one clear sign that you’re a “nice-to-have”:
everyone you show it to says “cool!” but no one buys.
in this excerpt of “From Impossible to Inevitable“, jason lemkin and i talk about how to be a “need-to-have”.
There’s a fundamental distinction between strategy and operational effectiveness.
– Michael Porter
The sales stack is messy
Last year brought an influx of new technologies to the sales world—ranging from automatic call transcription to social selling engagement platforms—promising no shortage of “solutions” to any and all sales problems. Eager investors followed, spawning a new technology segment representing over 300 companies with $10B in venture funding. However, with change comes complexity. How do salespeople find their way through this sea of new tools?
Your sales team shouldn’t be spending hours looking for solutions and self-testing—you should be on the forefront and solving problems before this happens. Remember: salespeople should be selling, not searching for answers to their problems. That’s your job.
PeopleLinx announces new release as sales tech landscape takes shape – VB Insight
And it gets worse…
The specialized sales model has added further complexity, leading to a fragmented marketplace
Every Friday, we’re answering your questions about business, startups, customer success and more.
In last week’s Friday Q&A, David asked:
My answer was:
You have two options:
- Become a great marketer
- Find and hire a great marketer
Becoming a great marketer has truly never been easier. The number of resources out there that can help you get better is huge for just about any industry you can think of.
For great book marketing tips, I’d start here:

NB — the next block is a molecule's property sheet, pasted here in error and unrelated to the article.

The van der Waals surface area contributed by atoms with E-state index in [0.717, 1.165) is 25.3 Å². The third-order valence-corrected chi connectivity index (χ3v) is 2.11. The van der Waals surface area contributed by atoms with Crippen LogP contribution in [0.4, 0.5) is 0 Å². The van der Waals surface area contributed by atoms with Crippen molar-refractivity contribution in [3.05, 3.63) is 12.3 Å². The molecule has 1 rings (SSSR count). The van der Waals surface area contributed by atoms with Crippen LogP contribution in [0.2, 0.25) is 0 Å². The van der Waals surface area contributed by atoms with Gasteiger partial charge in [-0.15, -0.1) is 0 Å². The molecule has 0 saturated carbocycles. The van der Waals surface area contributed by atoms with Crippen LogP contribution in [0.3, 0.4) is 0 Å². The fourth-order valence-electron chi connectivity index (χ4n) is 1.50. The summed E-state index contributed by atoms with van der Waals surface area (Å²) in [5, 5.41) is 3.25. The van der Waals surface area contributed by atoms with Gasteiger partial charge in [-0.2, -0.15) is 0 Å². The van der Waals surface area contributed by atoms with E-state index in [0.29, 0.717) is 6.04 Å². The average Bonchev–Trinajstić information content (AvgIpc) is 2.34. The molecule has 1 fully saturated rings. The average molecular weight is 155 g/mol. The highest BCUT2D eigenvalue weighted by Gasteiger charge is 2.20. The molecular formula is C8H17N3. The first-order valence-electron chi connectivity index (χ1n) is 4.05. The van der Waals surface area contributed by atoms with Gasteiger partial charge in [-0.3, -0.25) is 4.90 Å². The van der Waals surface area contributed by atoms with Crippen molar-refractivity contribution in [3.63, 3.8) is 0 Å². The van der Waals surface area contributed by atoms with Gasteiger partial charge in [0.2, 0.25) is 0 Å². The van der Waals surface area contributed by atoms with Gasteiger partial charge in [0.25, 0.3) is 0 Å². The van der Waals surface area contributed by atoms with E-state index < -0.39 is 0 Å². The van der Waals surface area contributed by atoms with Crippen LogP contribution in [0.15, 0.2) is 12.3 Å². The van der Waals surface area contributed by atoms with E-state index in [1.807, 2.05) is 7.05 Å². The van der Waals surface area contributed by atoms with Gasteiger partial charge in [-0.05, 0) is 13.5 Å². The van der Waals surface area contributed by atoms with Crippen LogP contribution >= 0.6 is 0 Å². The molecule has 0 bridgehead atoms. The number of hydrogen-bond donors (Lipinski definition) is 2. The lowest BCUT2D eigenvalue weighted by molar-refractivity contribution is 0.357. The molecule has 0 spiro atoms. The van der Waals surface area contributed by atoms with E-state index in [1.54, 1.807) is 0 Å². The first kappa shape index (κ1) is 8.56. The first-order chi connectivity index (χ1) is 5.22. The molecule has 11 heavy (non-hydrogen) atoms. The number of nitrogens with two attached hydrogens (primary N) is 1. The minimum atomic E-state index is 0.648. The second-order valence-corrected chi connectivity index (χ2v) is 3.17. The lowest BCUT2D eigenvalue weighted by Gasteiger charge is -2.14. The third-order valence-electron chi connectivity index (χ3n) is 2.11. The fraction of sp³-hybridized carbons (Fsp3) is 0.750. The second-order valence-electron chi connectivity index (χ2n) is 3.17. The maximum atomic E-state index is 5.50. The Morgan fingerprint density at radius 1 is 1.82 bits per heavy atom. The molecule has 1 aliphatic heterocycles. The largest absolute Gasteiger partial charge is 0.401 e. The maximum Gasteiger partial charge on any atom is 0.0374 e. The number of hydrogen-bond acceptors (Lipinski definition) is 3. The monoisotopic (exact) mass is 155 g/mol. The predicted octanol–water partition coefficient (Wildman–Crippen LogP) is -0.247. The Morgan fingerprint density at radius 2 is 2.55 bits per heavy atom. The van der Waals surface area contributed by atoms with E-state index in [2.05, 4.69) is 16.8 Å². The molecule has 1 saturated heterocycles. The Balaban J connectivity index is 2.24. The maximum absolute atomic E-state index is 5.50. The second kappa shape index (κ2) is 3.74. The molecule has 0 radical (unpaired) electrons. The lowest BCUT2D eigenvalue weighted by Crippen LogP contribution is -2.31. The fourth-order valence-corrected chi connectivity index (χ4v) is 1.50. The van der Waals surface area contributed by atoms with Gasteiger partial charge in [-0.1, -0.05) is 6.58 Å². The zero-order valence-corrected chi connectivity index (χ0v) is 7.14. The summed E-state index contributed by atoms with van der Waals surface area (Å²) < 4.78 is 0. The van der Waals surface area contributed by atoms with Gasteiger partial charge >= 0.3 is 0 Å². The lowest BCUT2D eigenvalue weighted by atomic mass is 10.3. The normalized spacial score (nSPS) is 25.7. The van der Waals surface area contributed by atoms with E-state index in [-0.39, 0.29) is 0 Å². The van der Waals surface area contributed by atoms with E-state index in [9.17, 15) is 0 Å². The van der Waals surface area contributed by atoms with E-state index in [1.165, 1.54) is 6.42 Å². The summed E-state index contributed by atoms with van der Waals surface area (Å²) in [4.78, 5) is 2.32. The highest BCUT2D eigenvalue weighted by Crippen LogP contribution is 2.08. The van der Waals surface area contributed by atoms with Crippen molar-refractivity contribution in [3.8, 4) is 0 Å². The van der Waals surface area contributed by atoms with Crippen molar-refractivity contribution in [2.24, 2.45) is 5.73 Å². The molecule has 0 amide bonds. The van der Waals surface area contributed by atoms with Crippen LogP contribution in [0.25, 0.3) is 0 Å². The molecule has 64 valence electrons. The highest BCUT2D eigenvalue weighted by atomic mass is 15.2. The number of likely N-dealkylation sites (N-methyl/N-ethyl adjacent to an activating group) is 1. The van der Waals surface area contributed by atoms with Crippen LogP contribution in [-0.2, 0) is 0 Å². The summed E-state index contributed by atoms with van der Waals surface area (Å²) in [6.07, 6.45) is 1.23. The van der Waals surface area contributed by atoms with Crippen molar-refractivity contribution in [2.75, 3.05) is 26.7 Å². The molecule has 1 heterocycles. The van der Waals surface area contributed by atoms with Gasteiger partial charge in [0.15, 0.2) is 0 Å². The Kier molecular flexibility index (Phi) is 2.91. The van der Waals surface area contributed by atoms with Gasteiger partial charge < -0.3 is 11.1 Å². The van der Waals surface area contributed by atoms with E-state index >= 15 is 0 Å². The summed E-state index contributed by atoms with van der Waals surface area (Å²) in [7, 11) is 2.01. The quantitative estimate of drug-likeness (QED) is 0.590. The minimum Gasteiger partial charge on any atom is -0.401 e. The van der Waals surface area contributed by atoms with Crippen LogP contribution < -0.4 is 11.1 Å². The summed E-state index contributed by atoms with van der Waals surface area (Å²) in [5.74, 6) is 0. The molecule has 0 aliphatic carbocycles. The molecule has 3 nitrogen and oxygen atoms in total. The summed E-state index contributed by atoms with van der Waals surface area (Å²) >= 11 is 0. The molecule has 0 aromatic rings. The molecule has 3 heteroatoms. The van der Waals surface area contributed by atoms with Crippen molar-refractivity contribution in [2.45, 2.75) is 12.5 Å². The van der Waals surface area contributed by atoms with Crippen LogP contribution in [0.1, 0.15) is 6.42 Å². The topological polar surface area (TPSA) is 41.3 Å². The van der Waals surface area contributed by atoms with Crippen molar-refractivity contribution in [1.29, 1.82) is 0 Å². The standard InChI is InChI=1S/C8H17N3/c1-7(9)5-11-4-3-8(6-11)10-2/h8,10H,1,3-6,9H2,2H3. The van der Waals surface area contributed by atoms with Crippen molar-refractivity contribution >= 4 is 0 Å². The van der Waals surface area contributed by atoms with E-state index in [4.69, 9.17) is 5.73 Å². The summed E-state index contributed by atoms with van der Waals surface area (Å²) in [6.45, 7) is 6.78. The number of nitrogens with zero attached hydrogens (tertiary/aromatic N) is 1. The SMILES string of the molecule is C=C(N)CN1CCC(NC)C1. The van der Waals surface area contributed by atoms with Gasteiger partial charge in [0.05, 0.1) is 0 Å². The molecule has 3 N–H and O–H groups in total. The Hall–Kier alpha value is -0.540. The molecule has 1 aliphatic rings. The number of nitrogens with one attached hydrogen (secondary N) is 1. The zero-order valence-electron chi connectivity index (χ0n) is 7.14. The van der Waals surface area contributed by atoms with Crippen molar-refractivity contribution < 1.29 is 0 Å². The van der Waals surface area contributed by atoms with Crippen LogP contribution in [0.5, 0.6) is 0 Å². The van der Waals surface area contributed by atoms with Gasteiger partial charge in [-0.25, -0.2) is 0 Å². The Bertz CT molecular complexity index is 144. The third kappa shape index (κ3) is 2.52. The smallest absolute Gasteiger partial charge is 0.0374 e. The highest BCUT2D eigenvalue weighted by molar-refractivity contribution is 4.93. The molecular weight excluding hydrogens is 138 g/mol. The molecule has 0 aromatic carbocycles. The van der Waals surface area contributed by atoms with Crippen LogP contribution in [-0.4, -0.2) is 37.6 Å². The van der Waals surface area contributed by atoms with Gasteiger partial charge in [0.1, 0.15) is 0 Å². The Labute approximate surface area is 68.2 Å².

- How to Write a Bestselling Book This Year — The Definitive Resource List and How-To Guide
- 12 Lessons Learned While Marketing “The 4-Hour Body”
- Behind The Book Campaign: How to Sell 30,000 Copies in Six Weeks
- Everything Tim Grahl has written on his book marketing resources page
As for hiring a marketer—Tim Grahl, who I mentioned above, actually runs a book marketing agency—I’ve shared a few tips in the pastContinue reading "Friday Q&A: How To Sell Anything"
Growing a business is hard. Dealing with this makes it even harder.
A lot of people want to know the “secret” to growing their business.
They want “the one thing” that’s going to take them from where they are to where they dream of being.
By now, anyone who reads this blog—or any of the countless amazing entrepreneurship resources on the web—knows that there is no such magic bullet.
That the fundamental keys to success are simple but hard:
- Make something that people badly need or want.
- Make it easy for people to make the decision to buy from you.
- Treat your customers really, really well.
- Don’t screw it all up along the way.
With enough persistence, struggle and learning, the first two eventually begin to take care of themselves.
But that third one—trying not to completely go off of the rails—is a tall order that has killed more than
65% of entrepreneurs believe that fundraising in 2016 will be more difficult than in 2015, according to First Round’s survey. The volatility in the stock market, the steady erosion of public multiples, and the broad decline of seed, venture and growth investment in Q4 2015 seem to portend a repricing of the startup market. In light of those changing circumstances, entrepreneurs should prepare a few different analyses for 2016.
First, the company should list the milestones they would like to achieve before raising the next round and a financial model that projects the capital requirements to attain those milestones. The SaaS fundraising market has become relatively efficient and good initial targets for raising Series A and Series B are roughly $100k and $250k in MRR, plus or minus $50k in MRR.
Next, the company should develop a cash flow forecast to answer the question, Can the startup achieve those Continue reading "3 Questions for Startups to Answer for Themselves in a Volatile Fundraising Environment"